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Tsvetana Paraskova

Tsvetana Paraskova

Tsvetana is a writer for Oilprice.com with over a decade of experience writing for news outlets such as iNVEZZ and SeeNews. 

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Venezuela Has Officially Launched Its Oil-Backed Cryptocurrency

Venezuela has officially launched what its President Nicolas Maduro claims is a first state-backed oil-backed cryptocurrency, El Petro, which analysts and experts see as nothing but a scam and another effort to skirt sanctions and mask the inability to overhaul the ailing domestic economy.

Over the past months, Maduro has been touting a new plan for economic recovery, which includes a new policy on gasoline pricing that would raise Venezuela’s ultra-cheap gas prices for the first time in two decades. The plan to ease the severe economic crisis also featured a devaluation of the currency and pegging the new bolivars to the Petro.

Maduro claims that the Petro is strengthening his recently announced economic overhaul plan and will “revolutionize” the global crypto economy with a new form of trade, finance, and monetary exchange.

The official public sale of the Petro—which Venezuela say is backed by oil, natural gas, diamonds, and gold—will begin on November 5, Maduro has said.

According to authorities in Venezuela, the “Petro is an instrument to consolidate Venezuela’s economic stability and financial independence, coupled with an ambitious and global vision for the creation of a freer, more balanced and fairer international financial system.”

Just a few months after Maduro first announced the idea of the oil-backed Petro, the U.S. prohibited in March U.S. dealings with any digital currency, coin, or token issued by Venezuela.

Experts and analysts are skeptical that the Venezuelan cryptocurrency is really backed by oil assets and minerals. Related:  Why The Saudis Can’t Keep A Lid On Oil Prices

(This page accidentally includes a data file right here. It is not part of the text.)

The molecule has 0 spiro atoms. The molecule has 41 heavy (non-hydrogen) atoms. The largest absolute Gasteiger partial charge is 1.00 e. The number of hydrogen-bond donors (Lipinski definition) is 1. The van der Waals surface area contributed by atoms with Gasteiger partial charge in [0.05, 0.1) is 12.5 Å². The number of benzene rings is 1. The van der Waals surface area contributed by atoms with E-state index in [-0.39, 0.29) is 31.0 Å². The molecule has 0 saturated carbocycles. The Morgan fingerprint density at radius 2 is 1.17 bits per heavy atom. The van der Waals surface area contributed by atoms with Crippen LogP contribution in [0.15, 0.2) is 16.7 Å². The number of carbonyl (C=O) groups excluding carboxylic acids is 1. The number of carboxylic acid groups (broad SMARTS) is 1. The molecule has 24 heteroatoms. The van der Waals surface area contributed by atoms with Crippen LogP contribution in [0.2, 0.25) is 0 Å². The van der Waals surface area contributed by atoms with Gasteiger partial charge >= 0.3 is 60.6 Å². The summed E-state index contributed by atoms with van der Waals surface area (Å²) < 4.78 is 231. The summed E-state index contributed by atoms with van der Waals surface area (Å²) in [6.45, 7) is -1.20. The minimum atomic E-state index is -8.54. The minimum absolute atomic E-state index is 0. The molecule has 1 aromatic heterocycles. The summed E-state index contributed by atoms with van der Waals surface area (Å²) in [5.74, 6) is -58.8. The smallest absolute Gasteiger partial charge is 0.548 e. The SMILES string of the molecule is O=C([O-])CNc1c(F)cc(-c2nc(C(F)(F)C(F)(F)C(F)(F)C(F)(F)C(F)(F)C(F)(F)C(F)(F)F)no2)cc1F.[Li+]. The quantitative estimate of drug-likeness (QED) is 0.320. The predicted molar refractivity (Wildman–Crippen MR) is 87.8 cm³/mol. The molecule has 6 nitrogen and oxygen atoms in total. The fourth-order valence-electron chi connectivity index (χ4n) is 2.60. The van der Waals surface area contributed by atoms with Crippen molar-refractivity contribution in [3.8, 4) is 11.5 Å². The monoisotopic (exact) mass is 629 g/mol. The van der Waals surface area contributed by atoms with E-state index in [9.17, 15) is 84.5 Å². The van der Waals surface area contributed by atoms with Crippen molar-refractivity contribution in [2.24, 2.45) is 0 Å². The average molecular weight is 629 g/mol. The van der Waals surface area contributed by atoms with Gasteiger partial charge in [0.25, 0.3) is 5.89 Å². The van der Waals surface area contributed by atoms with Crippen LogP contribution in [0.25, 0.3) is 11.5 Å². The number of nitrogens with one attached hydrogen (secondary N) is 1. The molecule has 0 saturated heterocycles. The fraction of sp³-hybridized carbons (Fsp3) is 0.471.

“Reaction from the cryptocurrency community has been a mixture of dumbfoundedness and anger,” Alex Tapscott from the Blockchain Research Institute told the BBC.

According to Tapscott, there isn’t any proof at all to back up Venezuela’s claim that each unit of the Petro is backed by oil.

“There is very little technical information about it,” he told the BBC, adding that the launch of the Petro is eclipsing a more significant development in Venezuelan economy—the trade of Bitcoins in bolivars has soared since the start of the year as people are trying to keep the value of their money amid inflation currently running at 13,860 percent, as per IMF estimates.

By Tsvetana Paraskova for Oilprice.com

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  • Woody Willson on October 04 2018 said:
    Q: How often will Venezuela (re)launch this scam?
    A: As often as Cuba, Russia, and China say.

    Still not exchange traded; still no suckers fooled.
  • John Brown on October 04 2018 said:
    LOL. The Petro is a joke. It’s backed by the same thing that backs the Bolivar. A failed brutal murdering Communist State. Oil, Gold, Diamonds? Really? If Venezuela could deliver any of those things to market the Bolivar wouldn’t be worthless. Go ahead & but Petros but buy a bucket, pick, & shovel. When you want to use your Petros to get your oil, gold, & diamond you need to go dig for them yourself. Anybody at this point listing anything or doing business w the murdering criminal Chavez/Maduro regime should know that when Maduro flees or ends up hanging from a lamp post by his heels the Venezuelan people will seize anything you’ve used to help Maduro starve them & repudiate any debt you provided Maduro to oppress them. The clock is ticking on these gangsters & anyone helping them will be judged equally guilty of their crimes which include murder.
  • cowboybob on October 05 2018 said:
    Maduro should hire Musk as his ICO manager....
  • Rod Gillis on October 05 2018 said:
    The Venezuela Bolivar is now worth about as much as one sheet of toilet paper, worthless. Now Maduro is launching the "petro" which is supposed to replace this currency, based on oil in the ground. That would be okay but there is a problem. Buying the "petro" means that Venezuela will be able to pump that oil out of the ground. This is problematic since production has fallen nearly 50% since 2014. What they are able to produce now will hardly cover the interest on what they owe, so how is anyone going to benefit from buying into the petro? Besides this, the Venezuela government, over the years, has nationalized many foreign companies illegally, including oil companies, who have now won billions of dollars in lawsuit awards and are now seizing government assets, including oil assets, to recoup their losses. No one in their right mind would buy into this scam because under these circumstances they would never get their money back. Venezuela owes too much to Russia, China and other countries such that anything they produce will just just cover what they owe and will not make anything for any investor in the "petro".

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